On the face of it the MPX proposals appeared very attractive and a decision was taken to pursue this approach as an option. We concurred with the view that the MPX offer was attractive, but we cautioned that it may not be delivered in the final analysis and may be a means by MPX to secure a preferred status with a hardening of the position once they were in a strong negotiating position. In late July 1999, we were asked to review the procurement strategy to facilitate the early appointment of a Preferred Contractor. As part of that review we sought the views of the heads of the Design Team Disciplines and these were taken into account in the report submitted to WNSL in August 1999. The recommendations Tropus made were designed to safeguard WNSL's negotiating position whilst maintaining a genuine competitive process, but they were largely ignored without seeking further clarification and without explanation being given.

  In order to test whether other contractors would be willing to submit proposals on a similar basis to those put forward by MPX, several UK and European contractors were asked to submit their own proposals for the construction of the stadium in a letter from WNSL dated 14 July 1999. We understand that the appointed quantity surveyor (QS) was not consulted in the drafting of this letter, which we regard as highly unusual given that the QS is tasked with managing the costs through the procurement and contract processes. Moreover, the basis of the proposals requested of the other contractors was, we understand, significantly different from that being offered by MPX. The Project Management Team raised this concern and the short-listed contractors were invited to submit revised proposals under cover of a WNSL letter dated 10 November 1999.

  It was at this time that the joint venture was formed between Bovis and Multiplex (BMX).

  On 13 September 1999 a Construction Procurement report was produced to update the WNSL Board on progress but in our view the report is misleading. The report says: "9.00 A full audit trail of submissions and responses is in existence to demonstrate the above and an independent review of the procurement process has been undertaken by David Hudson of McBains".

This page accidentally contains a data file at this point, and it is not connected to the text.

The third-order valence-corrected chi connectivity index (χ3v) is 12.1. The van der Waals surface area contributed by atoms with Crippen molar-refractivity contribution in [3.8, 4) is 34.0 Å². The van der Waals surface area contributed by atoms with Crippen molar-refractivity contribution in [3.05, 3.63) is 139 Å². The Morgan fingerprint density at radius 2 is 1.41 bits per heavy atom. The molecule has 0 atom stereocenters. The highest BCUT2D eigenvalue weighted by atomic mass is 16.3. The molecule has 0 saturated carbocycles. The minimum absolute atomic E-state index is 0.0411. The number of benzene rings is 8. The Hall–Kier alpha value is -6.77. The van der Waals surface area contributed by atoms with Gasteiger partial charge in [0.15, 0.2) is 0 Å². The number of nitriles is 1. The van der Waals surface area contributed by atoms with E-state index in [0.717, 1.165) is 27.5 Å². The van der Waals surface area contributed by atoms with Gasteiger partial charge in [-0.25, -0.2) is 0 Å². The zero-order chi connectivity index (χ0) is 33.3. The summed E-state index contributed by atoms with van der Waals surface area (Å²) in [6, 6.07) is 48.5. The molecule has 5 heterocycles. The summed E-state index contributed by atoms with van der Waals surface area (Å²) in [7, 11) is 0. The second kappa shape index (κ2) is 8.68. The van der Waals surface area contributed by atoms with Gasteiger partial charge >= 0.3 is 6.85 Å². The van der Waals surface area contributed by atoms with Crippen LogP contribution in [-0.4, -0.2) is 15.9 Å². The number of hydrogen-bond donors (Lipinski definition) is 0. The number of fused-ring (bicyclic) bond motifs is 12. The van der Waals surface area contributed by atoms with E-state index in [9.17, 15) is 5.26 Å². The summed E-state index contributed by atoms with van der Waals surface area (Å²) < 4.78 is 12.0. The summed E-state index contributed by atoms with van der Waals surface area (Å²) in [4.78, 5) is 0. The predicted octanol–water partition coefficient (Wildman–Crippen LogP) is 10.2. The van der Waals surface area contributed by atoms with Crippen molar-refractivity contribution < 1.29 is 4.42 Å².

David Hudson produced the report making recommendations on procurement as mentioned above, but WNSL did not provide him with the submissions or any documents submitted by the tenderers nor seek his views on the procurement actions to date as may be implied. He did not "review the procurement process".


  The invitation to make submissions suggested that non-compliant submissions would not be looked at favourably. In the event only two submissions were received, neither of which was compliant. Nonetheless, following receipt of BMX's proposals, negotiations were commenced and WNSL's negotiating team comprised Gary Hunt (of WNSL), Francis McPeake and Hugh Kimbell (from Tropus). In those discussions it was apparent that BMX were aware of information and documents that had not been provided generally to the tenderers. We are of the opinion that the tenderers were discouraged from submitting non-compliant proposals and were told that non-compliant tenders would not be considered with the result several tenderers did not submit a proposal at all. We do not believe that BMX received the same level of discouragement and despite the BMX tender being non-compliant, the negotiations were progressed.